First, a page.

London heavy rock troublemakers Groan have always asked the hard questions. How black was our Sabbath? What happens when wizards sleep? Now they return with the answer to another query that has plagued doom since Vincent Price donned the mantle of Matthew Hopkins: Who do you call when you can’t find the Witchfinder General?
The answer was right there the whole time.
It won’t take more than one listen for the chorus of Groan‘s “Witchfinder General Finder” to get stuck in your head — if it even takes that — but don’t be surprised if you come back for another round anyway. The Superhot Records-affiliated unit, whose last release was 2013’s Ride the Snake EP (review here), will issue their new four-songer, Highrospliffics, next Monday, March 23, making it available as a free download via their Bandcamp. As a sampler of their chicanery-laced wares, “Witchfinder General Finder” underscores the point that’s been true of Groan since their 2010 debut, The Sleeping Wizard (review here), namely that it’s about the songwriting as much as the goofball ethic. The four cuts on Highrospliffics manage to be ridiculous and ridiculously catchy at the same time, the band’s remaining founders, bassist Leigh Jones and vocalist Andreas “Mazzereth” Maslen, joined as ever by a lineup changed since their last outing, with drummer Zel Kaute returning and newcomer guitarist Lindsay Hamilton making a first appearance here.
And while Groan are probably due for a follow-up full-length to their second album, 2012’s metallized The Divine Right of Kings (review here) — to which the closer of Highrospliffics, “Buried in Leather,” seems to hearken sonically and thematically — it’s hard to complain about any new installment offered. On Highrospliffics, “Witchfinder General Finder” is preceded by “Run out of Fucks,” a suitable starting point, six-minute, solo-ized doom groover with fervent stomp and, yes, a resonant hook, very much in the style that has become Groan‘s own over the last half-decade, making the over-the-top seem perfectly reasonable in some alternate universe of grandiose proclamations and accompanying soar-ready leads. “Witchfinder General Finder” itself is the most infectious of the included tracks, with an effective call and response in the chorus and an irresistible nod leading to its shredding solo, Hamilton making an immediately distinguished impression.
“March of the Druids” follows suit with its hook, but works in more of a build structure, pushing toward its final apex, raucous but not necessarily out of control. Both it and “Buried in Leather” are under four minutes long, working in a classic verse/chorus mode light on pretense and irony-free, but well aware of the laugh they’re having. Gang shouts back Mazzereth in “March of the Druids,” which is no less satisfying than “Witchfinder General Finder” tonally, and “Buried in Leather” kicks in with a rougher, sharper edge, its intro giving way to a motoring rush of a verse after about a minute as they thrust forward to the repeated final chorus, “When I die and they lay me to rest/Bury me in leather and a cut-off denim vest,” unabashed in its fist-pump righteousness and as inviting a heavy metal refrain for crowd participation as I’ve heard from Groan since “Gods of Fire” from The Divine Right of Kings. As ever, Groan are having a party. You can’t hope to stop it, you can’t hope to contain it. You might as well get on board.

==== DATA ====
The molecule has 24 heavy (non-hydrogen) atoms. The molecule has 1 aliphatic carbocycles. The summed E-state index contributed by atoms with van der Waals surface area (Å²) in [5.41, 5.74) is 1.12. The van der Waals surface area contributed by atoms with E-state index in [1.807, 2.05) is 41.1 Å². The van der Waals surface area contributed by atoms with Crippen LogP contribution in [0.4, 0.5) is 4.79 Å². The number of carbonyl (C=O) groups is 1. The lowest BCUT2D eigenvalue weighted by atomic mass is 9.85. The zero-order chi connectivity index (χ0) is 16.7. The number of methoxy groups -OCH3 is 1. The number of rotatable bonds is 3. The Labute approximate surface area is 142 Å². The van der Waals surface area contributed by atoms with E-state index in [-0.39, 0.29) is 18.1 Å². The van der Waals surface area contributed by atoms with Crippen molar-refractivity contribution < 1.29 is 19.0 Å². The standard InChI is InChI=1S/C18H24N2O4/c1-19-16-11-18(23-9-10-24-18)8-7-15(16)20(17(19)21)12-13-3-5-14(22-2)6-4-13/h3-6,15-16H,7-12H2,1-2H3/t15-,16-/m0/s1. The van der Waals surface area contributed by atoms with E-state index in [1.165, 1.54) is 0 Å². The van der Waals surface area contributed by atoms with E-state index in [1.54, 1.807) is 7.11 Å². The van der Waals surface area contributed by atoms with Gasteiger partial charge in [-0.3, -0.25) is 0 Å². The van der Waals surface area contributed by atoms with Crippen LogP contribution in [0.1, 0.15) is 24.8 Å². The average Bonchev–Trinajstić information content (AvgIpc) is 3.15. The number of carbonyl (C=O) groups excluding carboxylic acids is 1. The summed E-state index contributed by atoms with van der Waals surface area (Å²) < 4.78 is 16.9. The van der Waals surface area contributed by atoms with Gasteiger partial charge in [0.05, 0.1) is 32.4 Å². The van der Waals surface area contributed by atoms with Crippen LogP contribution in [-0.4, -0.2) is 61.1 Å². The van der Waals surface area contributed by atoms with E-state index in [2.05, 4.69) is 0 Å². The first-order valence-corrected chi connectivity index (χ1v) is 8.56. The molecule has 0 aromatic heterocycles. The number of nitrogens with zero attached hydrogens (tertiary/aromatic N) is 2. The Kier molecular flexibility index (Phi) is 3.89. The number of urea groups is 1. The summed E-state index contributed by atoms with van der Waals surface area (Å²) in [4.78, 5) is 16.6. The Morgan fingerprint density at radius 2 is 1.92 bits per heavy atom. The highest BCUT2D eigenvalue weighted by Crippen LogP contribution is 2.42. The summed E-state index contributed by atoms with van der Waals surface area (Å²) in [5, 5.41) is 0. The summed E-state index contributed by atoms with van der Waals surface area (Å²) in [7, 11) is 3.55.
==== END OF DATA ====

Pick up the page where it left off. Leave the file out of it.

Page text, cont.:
The Highrospliffics EP was recorded by Slabdragger‘s Sam Thredder and is out on Monday. Check out “Witchfinder General Finder” on the player below, followed by the complex lineup history in all its twists and turns, and enjoy:
If you’re a stranger to the Spinal Tap-esque history of Groan, here it is: Groan were formed in 2010 and put a few demos online that rapidly caught the stoner/doom scene’s attention. They released their first album, The Sleeping Wizard, on Doomanoid Records that year. The band soon earned a reputation as an exciting, entertaining and completely ridiculous force live, with charismatic (and generally barefoot) lead singer Mazzereth acting as ringmaster general at gigs. Confused and amused fans soon grew to know this group as a party-doom band that is high and giggling, not a stoner rock band that is tuned-out and derivative.
In the nine months after the album was released, the band played live all over the country, smoked the GDP of a small African nation, wrote off a brand new Ferrari California, decorated their rehearsal room with gifts from hookers, and even split up and re-formed in a day. After a split EP with Finnish doomers Vinum Sabbatum in 2011, Groan‘s second album was released in 2012 by Dutch label Soulseller Records, The Divine Right of Kings, to great critical acclaim.
With new members Zel Kaute (Vodun, ex-Pettybone) and Mike Pilat (ex-Ocean Collective) joining on drums and guitar respectively, the band took a heavy metal sidestep with their five track EP, Ride the Snake, in late 2013. With yet another new lineup in 2014, Groan went back into the studio with founder members Mazzereth (vocals) and Leigh Jones (bass) joined by long-time drummer Zel Kaute and new guitarist Lindsay Hamilton. Across their five releases, Groan have proven their ability to write songs that marry catchy hooks with heavy riffs and plan to dominate 2015 with the release of Highrospliffics and the destruction of many live music venues.
Mazzereth – Vocals
Leigh Jones – Bass
Lindsay Hamilton – Guitar
Zel Kaute – Drums